Running back for the New York Giants, Saquon Barkley, announced he will convert all the money he makes through endorsements to BTC.
While the news of a player converting his endorsement checks over to BTC might not be all that newsworthy, when a player like Barkley does it, it’s a different story. The reason behind that is Barkley is a superstar player with a ton of endorsement deals. While some mid-tier guys are making hundreds of thousands off local endorsements, Barkley banks “more than $10 million annually,” off of his deals with companies like Nike, Toyota, and Pepsi. So, this is a significant investment from the young superstar.
In an interview with Anthony Pompliano on “The Best Business Show,” Barkley said that “We’re seeing inflation, and we’re learning you can’t save wealth. That’s why I am going to be taking my marketing money in BTC.” Barkley goes on to say that his superstar contemporaries like LeBron James and Tom Brady have gone the extra mile to create generational wealth for their families. Barkley believes that his salary and endorsements alone aren’t enough to set his bloodline up for generations to come.
As a team, the New York Giants have already been collaborating with crypto companies and are sponsored by Grayscale Investments. Barkley plans to use the Strike app to convert his checks into BTC and is friends with the CEO, Jack Mallers.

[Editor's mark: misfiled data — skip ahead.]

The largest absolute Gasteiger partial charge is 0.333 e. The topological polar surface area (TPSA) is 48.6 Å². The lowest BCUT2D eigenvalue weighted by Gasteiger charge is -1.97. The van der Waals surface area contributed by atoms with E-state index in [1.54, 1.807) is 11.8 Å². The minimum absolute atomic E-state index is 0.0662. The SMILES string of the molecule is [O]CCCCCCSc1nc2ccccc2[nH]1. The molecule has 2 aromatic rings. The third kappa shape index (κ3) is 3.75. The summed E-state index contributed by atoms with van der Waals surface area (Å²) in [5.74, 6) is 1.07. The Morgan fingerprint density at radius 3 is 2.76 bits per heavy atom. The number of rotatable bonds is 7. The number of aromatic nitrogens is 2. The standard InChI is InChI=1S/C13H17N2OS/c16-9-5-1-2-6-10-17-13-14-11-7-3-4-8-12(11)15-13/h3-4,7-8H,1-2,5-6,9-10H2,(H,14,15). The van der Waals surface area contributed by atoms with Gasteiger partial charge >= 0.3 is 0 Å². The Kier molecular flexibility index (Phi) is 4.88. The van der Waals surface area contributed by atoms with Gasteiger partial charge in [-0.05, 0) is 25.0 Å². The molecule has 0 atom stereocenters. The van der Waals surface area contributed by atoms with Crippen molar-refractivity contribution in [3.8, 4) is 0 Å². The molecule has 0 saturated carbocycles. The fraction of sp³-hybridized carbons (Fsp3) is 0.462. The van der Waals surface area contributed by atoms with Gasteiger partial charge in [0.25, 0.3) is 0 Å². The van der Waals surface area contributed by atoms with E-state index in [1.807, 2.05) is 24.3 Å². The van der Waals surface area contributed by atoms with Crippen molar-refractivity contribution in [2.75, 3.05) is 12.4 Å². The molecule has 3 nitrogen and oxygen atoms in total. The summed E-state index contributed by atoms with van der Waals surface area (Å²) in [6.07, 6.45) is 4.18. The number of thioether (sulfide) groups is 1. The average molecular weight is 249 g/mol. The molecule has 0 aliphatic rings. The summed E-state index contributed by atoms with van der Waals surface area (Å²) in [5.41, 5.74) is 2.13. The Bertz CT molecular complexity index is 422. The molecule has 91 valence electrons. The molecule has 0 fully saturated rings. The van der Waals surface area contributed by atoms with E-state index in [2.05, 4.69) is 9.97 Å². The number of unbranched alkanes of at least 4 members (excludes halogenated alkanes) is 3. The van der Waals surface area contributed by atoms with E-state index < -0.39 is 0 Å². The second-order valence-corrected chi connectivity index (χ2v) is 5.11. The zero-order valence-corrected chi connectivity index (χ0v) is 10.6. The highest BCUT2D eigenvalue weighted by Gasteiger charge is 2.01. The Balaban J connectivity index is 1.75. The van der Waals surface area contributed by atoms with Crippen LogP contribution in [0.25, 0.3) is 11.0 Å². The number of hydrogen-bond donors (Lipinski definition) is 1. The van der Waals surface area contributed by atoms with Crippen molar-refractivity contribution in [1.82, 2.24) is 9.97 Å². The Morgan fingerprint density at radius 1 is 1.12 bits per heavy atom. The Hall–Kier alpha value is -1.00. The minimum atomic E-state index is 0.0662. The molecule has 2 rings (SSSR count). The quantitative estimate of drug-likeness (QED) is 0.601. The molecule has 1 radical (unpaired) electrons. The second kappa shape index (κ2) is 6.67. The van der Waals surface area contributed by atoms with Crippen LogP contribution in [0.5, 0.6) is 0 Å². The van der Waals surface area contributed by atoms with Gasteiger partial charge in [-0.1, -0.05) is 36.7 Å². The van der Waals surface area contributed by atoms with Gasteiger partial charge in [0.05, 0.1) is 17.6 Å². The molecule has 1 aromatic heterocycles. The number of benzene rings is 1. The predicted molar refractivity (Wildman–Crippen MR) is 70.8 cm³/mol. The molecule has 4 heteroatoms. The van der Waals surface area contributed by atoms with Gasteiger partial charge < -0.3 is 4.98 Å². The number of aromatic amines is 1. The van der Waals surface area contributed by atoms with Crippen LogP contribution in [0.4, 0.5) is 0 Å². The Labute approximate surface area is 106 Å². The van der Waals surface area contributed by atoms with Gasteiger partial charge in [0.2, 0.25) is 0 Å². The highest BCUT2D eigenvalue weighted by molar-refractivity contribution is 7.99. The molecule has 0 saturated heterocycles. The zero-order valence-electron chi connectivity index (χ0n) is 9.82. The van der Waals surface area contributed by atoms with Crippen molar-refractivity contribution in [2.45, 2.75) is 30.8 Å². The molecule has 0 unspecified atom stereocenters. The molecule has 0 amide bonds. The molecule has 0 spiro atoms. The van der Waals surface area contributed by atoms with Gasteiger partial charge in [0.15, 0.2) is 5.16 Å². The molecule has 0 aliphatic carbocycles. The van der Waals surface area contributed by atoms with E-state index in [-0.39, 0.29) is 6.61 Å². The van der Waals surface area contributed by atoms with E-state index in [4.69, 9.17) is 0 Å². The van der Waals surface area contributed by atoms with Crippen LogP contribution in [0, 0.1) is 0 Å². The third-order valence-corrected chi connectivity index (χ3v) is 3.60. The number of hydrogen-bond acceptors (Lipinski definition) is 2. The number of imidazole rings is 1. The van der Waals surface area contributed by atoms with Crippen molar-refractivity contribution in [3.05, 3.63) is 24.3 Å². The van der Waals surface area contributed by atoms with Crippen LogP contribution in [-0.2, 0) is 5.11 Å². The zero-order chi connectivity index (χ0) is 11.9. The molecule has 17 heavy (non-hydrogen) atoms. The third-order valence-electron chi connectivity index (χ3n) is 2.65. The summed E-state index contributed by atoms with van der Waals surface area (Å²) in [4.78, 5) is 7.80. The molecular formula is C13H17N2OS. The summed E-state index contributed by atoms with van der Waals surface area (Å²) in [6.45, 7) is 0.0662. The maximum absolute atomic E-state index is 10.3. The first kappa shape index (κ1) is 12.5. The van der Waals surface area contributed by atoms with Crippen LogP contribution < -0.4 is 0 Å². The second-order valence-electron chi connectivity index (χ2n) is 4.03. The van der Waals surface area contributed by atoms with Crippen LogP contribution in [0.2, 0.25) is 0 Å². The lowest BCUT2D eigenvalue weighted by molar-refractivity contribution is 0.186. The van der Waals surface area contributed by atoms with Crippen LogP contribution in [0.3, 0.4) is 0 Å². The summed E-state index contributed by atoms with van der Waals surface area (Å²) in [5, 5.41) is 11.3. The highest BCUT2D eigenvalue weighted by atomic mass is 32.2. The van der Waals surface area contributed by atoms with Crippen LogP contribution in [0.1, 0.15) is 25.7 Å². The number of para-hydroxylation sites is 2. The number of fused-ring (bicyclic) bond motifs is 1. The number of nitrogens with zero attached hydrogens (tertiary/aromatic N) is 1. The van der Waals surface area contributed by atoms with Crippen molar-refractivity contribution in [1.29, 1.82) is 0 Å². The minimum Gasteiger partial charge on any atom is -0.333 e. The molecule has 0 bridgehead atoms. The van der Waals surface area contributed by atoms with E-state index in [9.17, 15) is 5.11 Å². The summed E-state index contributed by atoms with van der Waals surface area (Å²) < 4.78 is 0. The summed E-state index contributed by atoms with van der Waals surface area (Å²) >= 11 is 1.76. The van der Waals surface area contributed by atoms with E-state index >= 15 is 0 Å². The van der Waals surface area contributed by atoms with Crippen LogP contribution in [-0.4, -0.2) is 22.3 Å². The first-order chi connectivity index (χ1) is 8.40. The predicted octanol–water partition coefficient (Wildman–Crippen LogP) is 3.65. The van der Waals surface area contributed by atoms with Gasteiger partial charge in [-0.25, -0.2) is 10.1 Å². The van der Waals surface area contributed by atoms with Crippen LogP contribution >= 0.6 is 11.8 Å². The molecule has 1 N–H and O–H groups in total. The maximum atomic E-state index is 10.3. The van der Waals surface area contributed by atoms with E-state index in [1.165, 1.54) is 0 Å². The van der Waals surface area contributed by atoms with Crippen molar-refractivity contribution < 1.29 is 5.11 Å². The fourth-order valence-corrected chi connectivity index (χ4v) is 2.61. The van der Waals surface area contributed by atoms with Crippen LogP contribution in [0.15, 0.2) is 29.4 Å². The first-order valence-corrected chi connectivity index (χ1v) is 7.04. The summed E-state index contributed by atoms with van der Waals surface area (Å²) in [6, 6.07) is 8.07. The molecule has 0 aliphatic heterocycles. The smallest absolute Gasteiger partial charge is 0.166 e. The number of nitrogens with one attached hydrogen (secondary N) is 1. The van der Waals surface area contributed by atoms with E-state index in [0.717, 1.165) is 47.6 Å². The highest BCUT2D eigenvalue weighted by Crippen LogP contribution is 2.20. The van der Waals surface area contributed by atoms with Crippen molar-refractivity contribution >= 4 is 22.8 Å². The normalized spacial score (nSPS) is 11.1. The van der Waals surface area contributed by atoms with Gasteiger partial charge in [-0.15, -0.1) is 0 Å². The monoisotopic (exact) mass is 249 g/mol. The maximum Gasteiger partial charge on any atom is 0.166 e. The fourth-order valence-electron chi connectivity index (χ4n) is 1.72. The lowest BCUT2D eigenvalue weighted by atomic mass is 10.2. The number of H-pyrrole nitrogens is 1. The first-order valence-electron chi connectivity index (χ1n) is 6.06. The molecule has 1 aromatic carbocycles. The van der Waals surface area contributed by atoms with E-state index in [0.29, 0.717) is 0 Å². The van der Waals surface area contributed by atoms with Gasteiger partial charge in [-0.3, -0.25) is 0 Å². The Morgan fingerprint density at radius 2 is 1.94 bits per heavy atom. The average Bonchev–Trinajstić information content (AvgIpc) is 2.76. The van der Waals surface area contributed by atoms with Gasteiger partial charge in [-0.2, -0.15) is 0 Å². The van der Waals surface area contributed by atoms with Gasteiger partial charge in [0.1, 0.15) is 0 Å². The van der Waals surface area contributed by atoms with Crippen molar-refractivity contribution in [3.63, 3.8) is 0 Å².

More athletes want to be paid in crypto
While Barkley technically is not being paid his salary in crypto, just his endorsement money, he becomes the latest in a long line of athletes going toward digital currency. While many players have found it difficult to secure payments in cryptos, Barkley’s deal, and ones similar to it, can circumvent the CBAs of each league to pay the players in the way they want.
For example, rookie quarterback Trevor Lawrence requested that his entire signing bonus be paid to him in BTC. Lawrence’s signing bonus was somewhere in the neighborhood of $23 million as the number one pick in last year’s draft.
By far the most ambitious athlete when it comes to crypto is Spencer Dinwiddie of the NBA. Not only does he own part of an NFT collectible platform, but he also tried to tokenize his contract to be sold as a tradeable financial asset. According to Dinwiddie, the plan was to offer investors the chance to invest in the “first-ever security represented by a Professional Athlete Investment Token (PAInT).” The security would be tied to Dinwiddie’s contract.
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